Several issues were reported, e.g. inaccuracy, which was caused by eye tracking detection errors. Some participants experienced a small distance offset between their focus and their gaze indicators for which they compensated by slightly looking off target. A few users also found their partner’s rapid gaze indicators to be distracting and needed to be conscious not to follow them. They suggested that gaze indicators should be less conspicuous and only be revealed on demand. While some people preferred less apparent gaze indicators, some actually preferred them to be larger and more visible. They explained that increasing visibility would help to explicitly catch other’s attention.

5.3.1 Reactions to gaze indicators

The participants agreed that having gaze indicators for collaboration was interesting (20/20) and the majority considered it pleasant (10/20) because the interface was “easy to learn” and provided a “straightforward experience”. The participants also stated that the gaze indicators made the task more efficient (15/20) as it provided an “extra layer of information between [the partners] ... by just looking at [the target]”, and smooth (8/20) because the “[gaze indicator] followed the eyes ...and saved complicated location description”. Several people mentioned that the experience could be stressful (5/20) because of the distraction of the gaze indicator, so the users needed to "[focus] on the pointer all the time”. The experience could also be frustrating (3/20) due to inaccuracy which caused the interaction to be “chunky”, “jerky”, and “slow to get the pointer to the exact location”.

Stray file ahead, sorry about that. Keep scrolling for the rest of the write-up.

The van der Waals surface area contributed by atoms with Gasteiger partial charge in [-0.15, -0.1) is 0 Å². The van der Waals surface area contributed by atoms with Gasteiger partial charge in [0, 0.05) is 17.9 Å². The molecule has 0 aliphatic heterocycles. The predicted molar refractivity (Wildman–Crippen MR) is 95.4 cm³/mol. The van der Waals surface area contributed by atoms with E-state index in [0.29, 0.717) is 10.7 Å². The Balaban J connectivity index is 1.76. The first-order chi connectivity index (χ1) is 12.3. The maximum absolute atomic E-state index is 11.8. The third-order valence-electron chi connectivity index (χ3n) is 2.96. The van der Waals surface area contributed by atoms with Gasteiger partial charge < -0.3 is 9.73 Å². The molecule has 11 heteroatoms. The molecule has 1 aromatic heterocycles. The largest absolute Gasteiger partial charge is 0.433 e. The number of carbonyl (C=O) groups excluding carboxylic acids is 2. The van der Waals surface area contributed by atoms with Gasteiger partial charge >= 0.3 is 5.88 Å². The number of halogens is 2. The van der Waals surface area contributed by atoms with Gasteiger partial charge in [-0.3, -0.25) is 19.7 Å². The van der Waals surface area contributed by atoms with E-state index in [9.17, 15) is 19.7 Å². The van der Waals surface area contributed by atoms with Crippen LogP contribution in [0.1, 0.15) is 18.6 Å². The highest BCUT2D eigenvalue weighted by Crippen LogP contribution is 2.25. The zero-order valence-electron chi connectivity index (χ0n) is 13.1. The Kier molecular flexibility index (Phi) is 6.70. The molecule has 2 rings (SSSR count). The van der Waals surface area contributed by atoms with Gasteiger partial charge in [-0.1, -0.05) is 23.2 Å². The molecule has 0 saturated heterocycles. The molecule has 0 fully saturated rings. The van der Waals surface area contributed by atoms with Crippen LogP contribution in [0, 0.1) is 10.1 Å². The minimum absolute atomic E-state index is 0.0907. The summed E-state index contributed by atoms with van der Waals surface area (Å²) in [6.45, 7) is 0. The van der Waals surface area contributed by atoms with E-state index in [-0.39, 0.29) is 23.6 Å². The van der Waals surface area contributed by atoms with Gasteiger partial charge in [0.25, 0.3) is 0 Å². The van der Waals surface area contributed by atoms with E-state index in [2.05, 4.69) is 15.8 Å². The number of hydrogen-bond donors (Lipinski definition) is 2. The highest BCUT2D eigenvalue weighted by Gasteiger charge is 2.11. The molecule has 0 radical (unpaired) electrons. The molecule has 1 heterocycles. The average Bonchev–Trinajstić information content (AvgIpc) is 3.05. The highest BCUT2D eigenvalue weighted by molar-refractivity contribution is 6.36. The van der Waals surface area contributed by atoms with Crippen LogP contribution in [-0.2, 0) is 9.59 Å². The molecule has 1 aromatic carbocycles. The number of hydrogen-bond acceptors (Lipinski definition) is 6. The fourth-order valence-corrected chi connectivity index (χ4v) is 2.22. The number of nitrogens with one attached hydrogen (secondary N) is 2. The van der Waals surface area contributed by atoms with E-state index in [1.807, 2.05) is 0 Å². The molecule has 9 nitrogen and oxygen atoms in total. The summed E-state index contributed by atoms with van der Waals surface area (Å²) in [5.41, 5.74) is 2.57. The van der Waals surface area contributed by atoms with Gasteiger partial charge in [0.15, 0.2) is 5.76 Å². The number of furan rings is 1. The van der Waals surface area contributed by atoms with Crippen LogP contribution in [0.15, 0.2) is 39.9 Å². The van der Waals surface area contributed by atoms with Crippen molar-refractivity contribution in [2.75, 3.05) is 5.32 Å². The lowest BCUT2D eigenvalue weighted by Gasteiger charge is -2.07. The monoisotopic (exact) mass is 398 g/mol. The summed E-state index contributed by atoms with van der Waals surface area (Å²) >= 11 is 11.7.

5.3.2 Gaze indicators for collaboration

The participants frequently described their experience of having gaze indicators for collaboration as helpful (14/20). The primary benefits pointed out by the participants are that using the system was time-saving (12/20) and it speeded up the interactions. At the same time, participants also felt the collaboration experience to be fun (9/20) and entertaining (8/10). One participant even summarised his experience as “a tedious and potentially worrisome task made easy, pleasant, and efficient”.

The participants considered that the interface was simple (13/20) and intuitive (7/20). They acknowledged that gaze indicators can enhance communication, as the users are made aware of their partner’s interests. They also recognised that the gaze indicator reduces effort and shortens verbal description, since the gaze already acts as an immediate pointer.

At the same time, gaze indicators also helped the users to gain an idea on whether their partner was paying attention to what they were talking about. We observed an instance where one participant stepped on his partner’s foot control to turn on the partner’s gaze indicator, so he could know where the partner was looking. Several participants also felt that using the system was frustrating (3/20) and overwhelming (2/20). Sometimes it was because the participants needed a while to realise which gaze indicator belonged to whom. Other times it was caused by requiring attention to divert other’s focus to their gaze indicator while not following the partner’s gaze indicator.

5.3.3 On/off toggle behaviour